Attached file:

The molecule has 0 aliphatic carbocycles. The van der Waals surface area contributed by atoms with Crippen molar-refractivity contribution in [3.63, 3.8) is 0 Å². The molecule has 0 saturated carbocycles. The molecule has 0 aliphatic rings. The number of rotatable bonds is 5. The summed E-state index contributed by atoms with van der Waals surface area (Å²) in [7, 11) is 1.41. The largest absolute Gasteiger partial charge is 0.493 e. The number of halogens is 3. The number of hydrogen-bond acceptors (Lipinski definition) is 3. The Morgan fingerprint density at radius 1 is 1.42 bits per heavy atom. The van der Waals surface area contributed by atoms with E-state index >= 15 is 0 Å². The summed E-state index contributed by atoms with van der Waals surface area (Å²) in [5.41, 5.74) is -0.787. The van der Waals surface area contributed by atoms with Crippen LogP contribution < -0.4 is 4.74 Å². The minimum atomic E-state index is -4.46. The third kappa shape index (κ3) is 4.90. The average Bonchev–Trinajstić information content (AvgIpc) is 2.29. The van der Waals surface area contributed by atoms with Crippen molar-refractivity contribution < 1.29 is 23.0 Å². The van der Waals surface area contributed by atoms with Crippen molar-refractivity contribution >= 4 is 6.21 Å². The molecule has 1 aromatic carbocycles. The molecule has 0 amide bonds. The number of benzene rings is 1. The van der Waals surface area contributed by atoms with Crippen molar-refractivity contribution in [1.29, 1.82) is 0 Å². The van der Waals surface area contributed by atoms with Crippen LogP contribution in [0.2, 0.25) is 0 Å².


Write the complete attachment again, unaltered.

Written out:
The molecule has 0 aliphatic carbocycles. The van der Waals surface area contributed by atoms with Crippen molar-refractivity contribution in [3.63, 3.8) is 0 Å². The molecule has 0 saturated carbocycles. The molecule has 0 aliphatic rings. The number of rotatable bonds is 5. The summed E-state index contributed by atoms with van der Waals surface area (Å²) in [7, 11) is 1.41. The largest absolute Gasteiger partial charge is 0.493 e. The number of halogens is 3. The number of hydrogen-bond acceptors (Lipinski definition) is 3. The Morgan fingerprint density at radius 1 is 1.42 bits per heavy atom. The van der Waals surface area contributed by atoms with E-state index >= 15 is 0 Å². The summed E-state index contributed by atoms with van der Waals surface area (Å²) in [5.41, 5.74) is -0.787. The van der Waals surface area contributed by atoms with Crippen LogP contribution < -0.4 is 4.74 Å². The minimum atomic E-state index is -4.46. The third kappa shape index (κ3) is 4.90. The average Bonchev–Trinajstić information content (AvgIpc) is 2.29. The van der Waals surface area contributed by atoms with Crippen molar-refractivity contribution < 1.29 is 23.0 Å². The van der Waals surface area contributed by atoms with Crippen molar-refractivity contribution >= 4 is 6.21 Å². The molecule has 1 aromatic carbocycles. The molecule has 0 amide bonds. The number of benzene rings is 1. The van der Waals surface area contributed by atoms with Crippen molar-refractivity contribution in [1.29, 1.82) is 0 Å². The van der Waals surface area contributed by atoms with Crippen LogP contribution in [0.2, 0.25) is 0 Å².